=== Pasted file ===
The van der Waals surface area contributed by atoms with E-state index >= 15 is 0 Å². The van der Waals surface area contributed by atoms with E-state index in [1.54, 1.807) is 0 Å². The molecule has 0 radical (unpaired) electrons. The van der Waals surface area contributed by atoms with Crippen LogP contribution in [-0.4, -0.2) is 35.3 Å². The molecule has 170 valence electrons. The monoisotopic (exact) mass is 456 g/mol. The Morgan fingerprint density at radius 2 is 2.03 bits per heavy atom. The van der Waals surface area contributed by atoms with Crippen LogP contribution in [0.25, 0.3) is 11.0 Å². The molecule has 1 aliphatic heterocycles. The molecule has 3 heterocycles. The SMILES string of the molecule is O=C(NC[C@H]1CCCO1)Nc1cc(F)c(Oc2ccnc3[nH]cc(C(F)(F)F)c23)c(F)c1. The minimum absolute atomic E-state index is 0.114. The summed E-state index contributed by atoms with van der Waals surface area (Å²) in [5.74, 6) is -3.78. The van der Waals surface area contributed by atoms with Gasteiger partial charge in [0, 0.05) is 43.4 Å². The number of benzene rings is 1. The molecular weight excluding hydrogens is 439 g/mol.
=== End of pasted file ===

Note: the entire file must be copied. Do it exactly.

The van der Waals surface area contributed by atoms with E-state index >= 15 is 0 Å². The van der Waals surface area contributed by atoms with E-state index in [1.54, 1.807) is 0 Å². The molecule has 0 radical (unpaired) electrons. The van der Waals surface area contributed by atoms with Crippen LogP contribution in [-0.4, -0.2) is 35.3 Å². The molecule has 170 valence electrons. The monoisotopic (exact) mass is 456 g/mol. The Morgan fingerprint density at radius 2 is 2.03 bits per heavy atom. The van der Waals surface area contributed by atoms with Crippen LogP contribution in [0.25, 0.3) is 11.0 Å². The molecule has 1 aliphatic heterocycles. The molecule has 3 heterocycles. The SMILES string of the molecule is O=C(NC[C@H]1CCCO1)Nc1cc(F)c(Oc2ccnc3[nH]cc(C(F)(F)F)c23)c(F)c1. The minimum absolute atomic E-state index is 0.114. The summed E-state index contributed by atoms with van der Waals surface area (Å²) in [5.74, 6) is -3.78. The van der Waals surface area contributed by atoms with Gasteiger partial charge in [0, 0.05) is 43.4 Å². The number of benzene rings is 1. The molecular weight excluding hydrogens is 439 g/mol.